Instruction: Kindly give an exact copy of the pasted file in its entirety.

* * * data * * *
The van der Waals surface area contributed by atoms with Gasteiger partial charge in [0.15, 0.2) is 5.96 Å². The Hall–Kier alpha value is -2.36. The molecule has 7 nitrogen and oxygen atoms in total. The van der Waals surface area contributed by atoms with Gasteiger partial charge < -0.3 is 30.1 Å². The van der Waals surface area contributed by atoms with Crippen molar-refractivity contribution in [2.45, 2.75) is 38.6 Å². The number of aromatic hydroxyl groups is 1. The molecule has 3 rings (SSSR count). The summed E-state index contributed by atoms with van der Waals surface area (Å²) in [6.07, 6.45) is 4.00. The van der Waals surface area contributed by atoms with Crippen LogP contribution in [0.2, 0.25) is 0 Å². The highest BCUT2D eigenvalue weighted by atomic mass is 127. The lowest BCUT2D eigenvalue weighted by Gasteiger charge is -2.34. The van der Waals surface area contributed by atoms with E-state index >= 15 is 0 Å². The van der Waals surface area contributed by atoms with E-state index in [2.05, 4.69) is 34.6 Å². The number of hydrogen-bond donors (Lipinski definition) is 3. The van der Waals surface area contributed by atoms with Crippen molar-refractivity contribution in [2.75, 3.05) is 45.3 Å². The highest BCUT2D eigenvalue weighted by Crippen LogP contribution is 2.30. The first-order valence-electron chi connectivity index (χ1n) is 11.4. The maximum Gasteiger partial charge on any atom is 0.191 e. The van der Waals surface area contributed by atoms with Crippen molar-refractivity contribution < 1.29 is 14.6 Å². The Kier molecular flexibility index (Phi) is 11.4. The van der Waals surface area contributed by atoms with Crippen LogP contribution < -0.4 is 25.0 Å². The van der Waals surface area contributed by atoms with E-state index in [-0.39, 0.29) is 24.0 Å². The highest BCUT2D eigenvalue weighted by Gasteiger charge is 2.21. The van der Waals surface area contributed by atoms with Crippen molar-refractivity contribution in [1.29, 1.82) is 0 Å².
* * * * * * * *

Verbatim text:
The van der Waals surface area contributed by atoms with Gasteiger partial charge in [0.15, 0.2) is 5.96 Å². The Hall–Kier alpha value is -2.36. The molecule has 7 nitrogen and oxygen atoms in total. The van der Waals surface area contributed by atoms with Gasteiger partial charge < -0.3 is 30.1 Å². The van der Waals surface area contributed by atoms with Crippen molar-refractivity contribution in [2.45, 2.75) is 38.6 Å². The number of aromatic hydroxyl groups is 1. The molecule has 3 rings (SSSR count). The summed E-state index contributed by atoms with van der Waals surface area (Å²) in [6.07, 6.45) is 4.00. The van der Waals surface area contributed by atoms with Crippen LogP contribution in [0.2, 0.25) is 0 Å². The highest BCUT2D eigenvalue weighted by atomic mass is 127. The lowest BCUT2D eigenvalue weighted by Gasteiger charge is -2.34. The van der Waals surface area contributed by atoms with E-state index >= 15 is 0 Å². The van der Waals surface area contributed by atoms with E-state index in [2.05, 4.69) is 34.6 Å². The number of hydrogen-bond donors (Lipinski definition) is 3. The van der Waals surface area contributed by atoms with Crippen molar-refractivity contribution in [2.75, 3.05) is 45.3 Å². The highest BCUT2D eigenvalue weighted by Crippen LogP contribution is 2.30. The first-order valence-electron chi connectivity index (χ1n) is 11.4. The maximum Gasteiger partial charge on any atom is 0.191 e. The van der Waals surface area contributed by atoms with Crippen molar-refractivity contribution < 1.29 is 14.6 Å². The Kier molecular flexibility index (Phi) is 11.4. The van der Waals surface area contributed by atoms with Crippen LogP contribution < -0.4 is 25.0 Å². The van der Waals surface area contributed by atoms with E-state index in [-0.39, 0.29) is 24.0 Å². The highest BCUT2D eigenvalue weighted by Gasteiger charge is 2.21. The van der Waals surface area contributed by atoms with Crippen molar-refractivity contribution in [1.29, 1.82) is 0 Å².